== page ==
Brussels scrutinises the subsidy for Nováky power plant

It disapproves of the scheme subsiding power generation from brown coal.

Hornonitrianske Bane minesHornonitrianske Bane mines(Source: SME)

The European Commission is looking into how Slovakia covers up support for the private mining company, Hornonitrianske Bane Prievidza. Its office workers are currently scrutinising the subsidy used by the chief power producer Slovenské Elektrárne (SE) which subsequently buys brown coal from the mines to burn in the power plant in Nováky, the Sme daily reported.

This process however is not voluntary as SE is only following the instruction from the Slovak Economy Ministry, which claims that it is in the general interest to keep employment in the mining sector. The ministry adopted its latest decision on this issue in September 2015 and ordered the company to continue producing electricity from coal until 2030, Sme wrote.

Since such production is loss-making, SE is entitled to ask for an additional payment. This year it is expected to receive €95 million, according to the decision made by the Regulatory Office for Network Industries.

“We are in contact with the Slovak authorities in connection with their support for electricity production from the local brown coal at the Nováky power plant,” the EC claimed in its statement, as quoted by Sme.

Read also:Hornonitrianske Bane mines may end

If the EC decides that such practice is unauthorised state aid, the government would have to ask SE to return the money, according to the daily.

Despite the scrutiny, the EC is not investigating Hornonitrianske Bane Nováky. It is dealing only with the order for SE to purchase the brown coal. The fact is however that all households pay for the additional payment as part of their electricity bill. It amounts to €4 a month on average, Sme calculated.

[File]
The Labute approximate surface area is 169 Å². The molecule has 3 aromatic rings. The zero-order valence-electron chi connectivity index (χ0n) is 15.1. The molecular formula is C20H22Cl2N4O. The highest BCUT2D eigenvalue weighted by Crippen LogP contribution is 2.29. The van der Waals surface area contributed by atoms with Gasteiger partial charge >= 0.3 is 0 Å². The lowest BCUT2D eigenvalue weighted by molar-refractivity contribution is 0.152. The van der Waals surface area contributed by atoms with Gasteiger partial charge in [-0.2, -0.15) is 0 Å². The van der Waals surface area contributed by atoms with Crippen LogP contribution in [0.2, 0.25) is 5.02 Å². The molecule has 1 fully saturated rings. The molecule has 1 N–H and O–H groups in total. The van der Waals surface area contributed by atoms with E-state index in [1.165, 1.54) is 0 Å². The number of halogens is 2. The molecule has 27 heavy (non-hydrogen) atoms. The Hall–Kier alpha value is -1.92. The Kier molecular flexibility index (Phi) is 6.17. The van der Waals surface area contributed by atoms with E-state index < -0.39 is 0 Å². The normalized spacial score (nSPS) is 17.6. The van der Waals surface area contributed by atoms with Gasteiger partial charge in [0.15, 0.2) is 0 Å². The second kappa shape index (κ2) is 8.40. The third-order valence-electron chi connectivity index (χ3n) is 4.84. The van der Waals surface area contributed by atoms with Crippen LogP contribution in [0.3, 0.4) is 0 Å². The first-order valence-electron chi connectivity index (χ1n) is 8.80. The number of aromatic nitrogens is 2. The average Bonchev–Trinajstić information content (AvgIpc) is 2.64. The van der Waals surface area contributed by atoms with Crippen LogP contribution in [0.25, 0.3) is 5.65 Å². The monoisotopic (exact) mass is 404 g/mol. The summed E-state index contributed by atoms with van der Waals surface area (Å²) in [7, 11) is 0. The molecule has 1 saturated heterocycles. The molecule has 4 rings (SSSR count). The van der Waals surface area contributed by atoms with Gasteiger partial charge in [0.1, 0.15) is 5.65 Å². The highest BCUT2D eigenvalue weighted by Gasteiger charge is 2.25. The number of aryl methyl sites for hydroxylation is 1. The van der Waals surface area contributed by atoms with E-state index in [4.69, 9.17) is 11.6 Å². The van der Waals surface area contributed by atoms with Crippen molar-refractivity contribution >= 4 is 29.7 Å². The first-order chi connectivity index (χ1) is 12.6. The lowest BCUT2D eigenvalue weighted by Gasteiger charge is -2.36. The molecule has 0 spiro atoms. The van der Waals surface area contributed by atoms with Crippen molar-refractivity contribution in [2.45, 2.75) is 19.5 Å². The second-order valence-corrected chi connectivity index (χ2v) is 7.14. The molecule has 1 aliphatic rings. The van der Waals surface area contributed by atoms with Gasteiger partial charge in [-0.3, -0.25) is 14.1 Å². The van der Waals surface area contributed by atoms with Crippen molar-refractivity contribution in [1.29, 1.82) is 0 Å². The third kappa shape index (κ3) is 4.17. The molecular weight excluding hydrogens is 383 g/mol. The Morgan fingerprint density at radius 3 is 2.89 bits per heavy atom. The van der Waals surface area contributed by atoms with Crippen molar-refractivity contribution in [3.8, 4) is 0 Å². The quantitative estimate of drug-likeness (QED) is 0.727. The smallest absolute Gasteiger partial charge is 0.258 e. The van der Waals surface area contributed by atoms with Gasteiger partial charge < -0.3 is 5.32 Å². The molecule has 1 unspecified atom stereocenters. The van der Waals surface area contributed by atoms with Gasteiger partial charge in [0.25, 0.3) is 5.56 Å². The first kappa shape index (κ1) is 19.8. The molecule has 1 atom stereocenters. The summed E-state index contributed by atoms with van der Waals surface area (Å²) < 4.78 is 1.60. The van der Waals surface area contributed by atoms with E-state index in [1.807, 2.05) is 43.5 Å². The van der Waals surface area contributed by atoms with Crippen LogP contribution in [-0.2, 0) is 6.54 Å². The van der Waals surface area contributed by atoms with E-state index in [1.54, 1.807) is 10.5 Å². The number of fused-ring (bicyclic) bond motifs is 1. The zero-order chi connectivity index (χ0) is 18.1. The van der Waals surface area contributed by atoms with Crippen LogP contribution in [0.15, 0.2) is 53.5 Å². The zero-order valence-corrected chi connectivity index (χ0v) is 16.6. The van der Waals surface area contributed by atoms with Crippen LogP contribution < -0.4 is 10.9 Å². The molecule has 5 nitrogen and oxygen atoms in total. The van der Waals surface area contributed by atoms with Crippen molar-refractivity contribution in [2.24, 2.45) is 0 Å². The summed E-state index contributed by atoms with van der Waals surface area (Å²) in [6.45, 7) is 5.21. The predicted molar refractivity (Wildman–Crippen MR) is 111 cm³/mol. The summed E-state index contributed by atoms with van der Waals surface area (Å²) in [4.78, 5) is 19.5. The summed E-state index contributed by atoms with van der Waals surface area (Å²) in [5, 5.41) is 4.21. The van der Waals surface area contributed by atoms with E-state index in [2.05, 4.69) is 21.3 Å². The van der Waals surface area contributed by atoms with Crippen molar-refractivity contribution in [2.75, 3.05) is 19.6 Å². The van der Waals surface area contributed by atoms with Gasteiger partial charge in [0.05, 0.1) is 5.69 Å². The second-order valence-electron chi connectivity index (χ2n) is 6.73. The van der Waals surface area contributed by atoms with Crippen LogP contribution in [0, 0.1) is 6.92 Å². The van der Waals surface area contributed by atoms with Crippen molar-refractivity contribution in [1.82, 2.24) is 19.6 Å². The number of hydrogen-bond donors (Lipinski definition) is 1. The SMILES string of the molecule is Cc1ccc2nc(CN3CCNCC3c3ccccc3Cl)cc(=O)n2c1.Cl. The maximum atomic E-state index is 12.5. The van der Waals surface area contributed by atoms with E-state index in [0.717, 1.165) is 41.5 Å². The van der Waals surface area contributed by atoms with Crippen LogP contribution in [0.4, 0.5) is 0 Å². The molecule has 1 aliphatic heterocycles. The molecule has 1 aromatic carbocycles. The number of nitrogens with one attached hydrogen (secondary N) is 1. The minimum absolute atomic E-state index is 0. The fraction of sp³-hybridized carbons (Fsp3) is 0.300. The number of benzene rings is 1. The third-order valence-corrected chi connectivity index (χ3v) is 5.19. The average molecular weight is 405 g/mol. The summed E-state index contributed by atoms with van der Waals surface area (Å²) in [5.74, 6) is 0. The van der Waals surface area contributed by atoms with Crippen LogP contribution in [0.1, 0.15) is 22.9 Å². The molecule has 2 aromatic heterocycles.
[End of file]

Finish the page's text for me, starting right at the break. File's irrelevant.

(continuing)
The EC started its scrutiny based on a motion submitted by the European Institute for Protection of Consumers and the Rule of Law, which claims that the subsidies on electricity generated from brown coal are at odds with European regulations.

The problem is that the Hornonitrianske Bane Prievidza company, controlled by businessman Peter Čičmanec, is also indirectly subsidised via this scheme. The reason is that it is the only company that mines local brown coal. Though the Economy Ministry does not claim anywhere that it subsidises this company, the order makes SE generate electricity from the coal that can be obtained only from Hornonitrianske Bane Prievidza, Sme wrote.

The scheme to support miners was first introduced by the Mikuláš Dzurinda government in 2005, while the following ministers have only prolonged the deadlines, without changing the mechanism.

Even though the money is received by SE, it ends up in Hornonitrianske Bane Prievidza, according to Sme. The chair of the mining company’s supervisory board Rastislav Januščák however claims that part of the money ends up in the state budget in the form of paid taxes, payroll levies, VAT and fees for emission permissions, calculating the sum to be €31 million a year.

Though the current support for brown coal mining is expected to last until 2030, there is a possibility it may end sooner, as Economy Minister Peter Žiga (Smer) has recently admitted. He wants to analyse the possibilities, Sme reported.

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Theme: Energy


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